(Posted by Ron Hogan)
I figured if I was going to be taking over a science fiction writer’s blog, even for just one day a week, I’d better reacquaint myself more fully with the field. You see, I used to read almost nothing but SF as a teenager, until I started grad school right around the time the first issue of Wired came out and suddenly the real world was looking awfully SFnal…(Wired got lame eventually, but that’s another story for another time…) Anyway, I kept up with just a handful of my favorite writers for the next decade or so; I always knew when a new William Gibson or Neal Stephenson book was out, and eventually I stumbled onto George R. R. Martin’s big ol’ epic, but mostly I was busy reading mainstream stuff for fun and profit.
So when a copy of Understanding Contemporary American Science Fiction: The Age of Maturity, 1970-2000 showed up recently, I figured it’d be a good way to get up to speed. Especially since it covers the most intense period of my immersion in the field, so it’d bring back some memories as well. And it’s fine as far as it goes. 1970 is a good time to start, as the New Wave was by then entrenched enough to make its influence felt, and when you get to lead off with stuff like Riverworld and Ringworld, you’ve dealt yourself a good hand. Likewise, if you’ve got to end someplace, 2000 is as good as any–it brings you up to Cryptonomicon, although as Darren Harris-Fain points out, then you have to ask yourself whether that’s really SF or not.
The only problem is that “as far as it goes” actually covers a very limited theme, which we’ve all heard before: some SF is really, really well written and why doesn’t the literary establishment get that? In Harris-Fain’s case, he puts forward “Octavia E. Butler, John Crowley, Karen Joy Fowler, Joe Haldeman, John Kessel, Kim Stanley Robinson, Connie Willis, and Gene Wolfe.” The point isn’t so much who’s not on the list–but where’s James Morrow? To me, it’s more like the consistent focus on the most innovative or “literary” work of the period doesn’t necessarily lead to a full appreciation of what was going on in science fiction during those decades. For example, Ringworld is the only substantial mention of Larry Niven; there’s nothing about his subsequent collaborations with Jerry Pournelle, nor about the entire subgenre of Reaganite Cold War military SF that followed in their wake. (Remember Gerrold’s War Against the Chtorr? This won’t jar your memory.) Perhaps that’s because it runs counter to the classic explanation he offers, by way of quoting Charles Brown, for why Michael Crichton isn’t really science fiction: unlike other genres, SF refuses to be “consolatory” and reaffirm our cozy assumptions about the way of the world. Which is pretty funny, because as he points out, a lot of classic SF is pretty much grounded in the notion that, sure, science and technology are going to change the world, but “the American way of life” will assuredly prevail.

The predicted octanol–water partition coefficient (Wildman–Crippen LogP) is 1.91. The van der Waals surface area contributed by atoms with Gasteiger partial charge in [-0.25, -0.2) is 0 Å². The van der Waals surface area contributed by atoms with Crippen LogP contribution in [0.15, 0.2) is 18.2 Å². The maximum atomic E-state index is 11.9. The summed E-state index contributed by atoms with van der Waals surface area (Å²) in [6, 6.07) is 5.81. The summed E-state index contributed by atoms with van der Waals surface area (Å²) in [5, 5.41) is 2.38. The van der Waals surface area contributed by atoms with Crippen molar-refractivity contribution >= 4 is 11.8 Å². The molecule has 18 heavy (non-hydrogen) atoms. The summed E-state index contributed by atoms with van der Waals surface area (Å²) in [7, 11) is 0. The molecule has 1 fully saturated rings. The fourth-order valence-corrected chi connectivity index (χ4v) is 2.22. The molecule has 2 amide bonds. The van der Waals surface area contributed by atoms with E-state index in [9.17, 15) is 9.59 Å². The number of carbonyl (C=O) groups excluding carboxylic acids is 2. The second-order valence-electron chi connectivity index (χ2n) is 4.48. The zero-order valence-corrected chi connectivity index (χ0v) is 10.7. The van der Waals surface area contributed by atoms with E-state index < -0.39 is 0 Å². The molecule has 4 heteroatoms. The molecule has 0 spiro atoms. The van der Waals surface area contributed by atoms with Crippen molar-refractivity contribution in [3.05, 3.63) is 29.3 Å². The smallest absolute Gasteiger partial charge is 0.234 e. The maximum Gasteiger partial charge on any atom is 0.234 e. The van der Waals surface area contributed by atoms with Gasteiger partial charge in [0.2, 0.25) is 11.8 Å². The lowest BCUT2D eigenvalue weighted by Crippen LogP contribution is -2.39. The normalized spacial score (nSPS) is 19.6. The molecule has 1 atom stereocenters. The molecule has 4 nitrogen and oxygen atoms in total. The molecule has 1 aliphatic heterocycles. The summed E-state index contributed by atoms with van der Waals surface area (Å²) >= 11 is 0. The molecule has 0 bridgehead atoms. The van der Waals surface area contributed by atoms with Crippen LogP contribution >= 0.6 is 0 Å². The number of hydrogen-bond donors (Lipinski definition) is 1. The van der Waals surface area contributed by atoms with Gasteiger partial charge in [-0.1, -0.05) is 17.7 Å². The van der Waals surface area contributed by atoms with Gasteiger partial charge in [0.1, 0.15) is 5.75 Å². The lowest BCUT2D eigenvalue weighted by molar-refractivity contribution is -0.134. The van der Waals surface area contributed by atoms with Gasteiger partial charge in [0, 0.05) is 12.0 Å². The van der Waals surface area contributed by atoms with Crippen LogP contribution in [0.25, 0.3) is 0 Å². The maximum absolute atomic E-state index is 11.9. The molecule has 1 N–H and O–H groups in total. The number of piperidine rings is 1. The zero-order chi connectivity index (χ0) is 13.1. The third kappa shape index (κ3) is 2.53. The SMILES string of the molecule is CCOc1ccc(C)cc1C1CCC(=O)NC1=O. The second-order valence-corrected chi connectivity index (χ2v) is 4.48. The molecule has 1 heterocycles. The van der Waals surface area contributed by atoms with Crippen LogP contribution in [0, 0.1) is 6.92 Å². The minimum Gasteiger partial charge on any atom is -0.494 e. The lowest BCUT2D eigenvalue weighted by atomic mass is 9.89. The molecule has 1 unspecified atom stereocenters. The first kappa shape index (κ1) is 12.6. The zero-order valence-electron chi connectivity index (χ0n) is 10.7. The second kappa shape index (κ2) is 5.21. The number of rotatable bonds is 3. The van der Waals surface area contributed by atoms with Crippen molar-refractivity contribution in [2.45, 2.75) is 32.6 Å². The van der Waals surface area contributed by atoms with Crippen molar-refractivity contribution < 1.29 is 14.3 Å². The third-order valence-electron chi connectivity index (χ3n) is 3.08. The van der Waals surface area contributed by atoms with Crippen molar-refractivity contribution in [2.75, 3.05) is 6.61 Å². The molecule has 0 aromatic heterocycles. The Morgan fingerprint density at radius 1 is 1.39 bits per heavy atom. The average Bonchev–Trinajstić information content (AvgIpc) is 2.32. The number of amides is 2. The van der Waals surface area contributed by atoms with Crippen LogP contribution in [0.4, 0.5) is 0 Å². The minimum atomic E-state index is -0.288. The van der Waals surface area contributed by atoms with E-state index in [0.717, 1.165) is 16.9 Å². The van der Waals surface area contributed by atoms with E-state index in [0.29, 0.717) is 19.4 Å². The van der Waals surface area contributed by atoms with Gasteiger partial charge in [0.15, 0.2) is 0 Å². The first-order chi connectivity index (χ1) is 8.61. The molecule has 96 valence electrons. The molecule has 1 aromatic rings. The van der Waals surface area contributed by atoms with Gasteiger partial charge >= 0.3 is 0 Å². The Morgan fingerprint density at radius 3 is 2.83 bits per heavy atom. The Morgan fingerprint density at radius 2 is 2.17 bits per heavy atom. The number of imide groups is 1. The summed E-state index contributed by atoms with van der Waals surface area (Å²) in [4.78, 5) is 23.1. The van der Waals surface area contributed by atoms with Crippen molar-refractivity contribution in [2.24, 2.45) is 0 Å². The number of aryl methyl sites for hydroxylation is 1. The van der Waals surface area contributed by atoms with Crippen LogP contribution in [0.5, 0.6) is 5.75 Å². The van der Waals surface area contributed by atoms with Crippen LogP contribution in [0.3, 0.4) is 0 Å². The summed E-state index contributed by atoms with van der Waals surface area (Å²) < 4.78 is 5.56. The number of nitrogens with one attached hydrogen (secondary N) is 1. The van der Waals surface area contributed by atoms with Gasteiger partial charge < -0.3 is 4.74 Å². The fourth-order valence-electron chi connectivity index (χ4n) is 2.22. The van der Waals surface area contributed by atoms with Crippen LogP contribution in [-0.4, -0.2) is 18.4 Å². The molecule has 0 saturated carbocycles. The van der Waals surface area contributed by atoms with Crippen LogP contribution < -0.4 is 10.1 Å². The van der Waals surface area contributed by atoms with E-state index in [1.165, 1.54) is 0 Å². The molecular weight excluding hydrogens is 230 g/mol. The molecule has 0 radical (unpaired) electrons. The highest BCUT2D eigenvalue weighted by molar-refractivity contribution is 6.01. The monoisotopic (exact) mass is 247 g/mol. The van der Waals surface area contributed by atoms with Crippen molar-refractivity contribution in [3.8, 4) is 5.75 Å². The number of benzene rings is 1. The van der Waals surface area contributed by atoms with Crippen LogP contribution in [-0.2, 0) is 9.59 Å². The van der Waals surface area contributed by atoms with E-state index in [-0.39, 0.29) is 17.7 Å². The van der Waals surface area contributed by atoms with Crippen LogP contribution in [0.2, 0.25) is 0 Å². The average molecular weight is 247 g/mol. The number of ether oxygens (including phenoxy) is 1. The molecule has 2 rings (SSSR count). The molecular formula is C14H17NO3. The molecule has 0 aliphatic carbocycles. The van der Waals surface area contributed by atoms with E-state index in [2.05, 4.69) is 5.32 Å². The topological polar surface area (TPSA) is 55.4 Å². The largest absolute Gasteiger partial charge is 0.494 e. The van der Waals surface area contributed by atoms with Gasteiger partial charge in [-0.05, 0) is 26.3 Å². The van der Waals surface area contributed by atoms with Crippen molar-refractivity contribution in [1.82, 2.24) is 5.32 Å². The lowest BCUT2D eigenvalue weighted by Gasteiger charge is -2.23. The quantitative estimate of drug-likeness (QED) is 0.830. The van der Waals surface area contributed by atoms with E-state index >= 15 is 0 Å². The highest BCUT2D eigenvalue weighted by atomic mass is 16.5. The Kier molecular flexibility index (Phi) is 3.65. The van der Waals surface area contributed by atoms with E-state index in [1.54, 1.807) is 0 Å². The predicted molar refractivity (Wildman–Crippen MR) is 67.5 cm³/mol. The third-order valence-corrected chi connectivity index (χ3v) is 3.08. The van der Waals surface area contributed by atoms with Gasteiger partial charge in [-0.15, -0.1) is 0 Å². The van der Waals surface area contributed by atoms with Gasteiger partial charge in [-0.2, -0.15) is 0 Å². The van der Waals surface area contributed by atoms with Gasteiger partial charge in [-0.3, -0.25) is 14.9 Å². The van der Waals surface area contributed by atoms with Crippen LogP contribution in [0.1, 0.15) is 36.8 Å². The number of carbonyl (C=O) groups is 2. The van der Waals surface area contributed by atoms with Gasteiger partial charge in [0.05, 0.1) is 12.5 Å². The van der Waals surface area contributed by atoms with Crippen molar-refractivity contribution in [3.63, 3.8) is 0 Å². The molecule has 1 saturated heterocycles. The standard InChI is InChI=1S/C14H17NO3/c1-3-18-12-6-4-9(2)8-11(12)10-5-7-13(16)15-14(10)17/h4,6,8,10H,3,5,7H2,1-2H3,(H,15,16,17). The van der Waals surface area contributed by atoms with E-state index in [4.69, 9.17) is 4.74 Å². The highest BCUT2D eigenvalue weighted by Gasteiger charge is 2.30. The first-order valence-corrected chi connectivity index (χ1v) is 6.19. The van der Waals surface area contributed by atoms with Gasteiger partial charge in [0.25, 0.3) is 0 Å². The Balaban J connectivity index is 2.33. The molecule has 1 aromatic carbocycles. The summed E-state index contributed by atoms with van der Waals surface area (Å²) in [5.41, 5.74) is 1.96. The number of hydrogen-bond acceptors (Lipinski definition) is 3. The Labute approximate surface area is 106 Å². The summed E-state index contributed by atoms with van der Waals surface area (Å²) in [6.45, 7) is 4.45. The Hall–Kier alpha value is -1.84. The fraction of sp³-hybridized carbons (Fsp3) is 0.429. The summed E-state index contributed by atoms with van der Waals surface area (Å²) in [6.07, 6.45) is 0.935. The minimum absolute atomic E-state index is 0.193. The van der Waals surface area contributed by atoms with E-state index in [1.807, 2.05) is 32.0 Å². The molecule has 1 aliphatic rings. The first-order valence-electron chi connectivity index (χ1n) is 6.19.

In another case, Harris-Fain mentions in passing that Asimov returned to the Foundation series in the 1980s, but he doesn’t go on to mention how he then tried to tie together everything he wrote into a Heinleinian future history. For that matter, he doesn’t have much to say, beyond noting that some longtime writers could eventually get big advances, about how fandom helped the earlier Grand Masters extend their shelf life so you had, to pick two random cases, Asimov could run through Foundation sequels and prequels and Heinlein could churn out increasingly solipsistic material. (Let’s face it: The Number of the Beast? Job? Not the man’s finest hour.)
I’m not going to lose much sleep over most of what’s missing, especially the huge chunks that fall squarely under Sturgeon’s Law–and I suppose you could even make a good case that the Gor books are actually fantasies rather than SF, so he’s off the hook there. (Or wait, maybe “John Norman” was British…) And it’s hard if not impossible to fault any of the choices for “mature” works worth singling out. I’m not particularly keen with his emphasis on the “fix-up”–I think it’s fine to point out that a lot of book-length works were cobbled together from short stories and novellas, but I don’t think the term realistically applies to the expansion of a single short work into a novel, but that’s a minor quibble. Just keep in mind that this is only one story about what’s been going on in American science fiction since 1970, a story designed especially to appeal to the sensibilities of English departments and literary critics. Introducing mainstream readers to this tiny segment of the genre might make them feel better about reading science fictionl. Saying that it’ll get them to really “understand” it, though, might be like saying you only have to read Bridget Jones’ Diary to understand what’s going on in chick lit.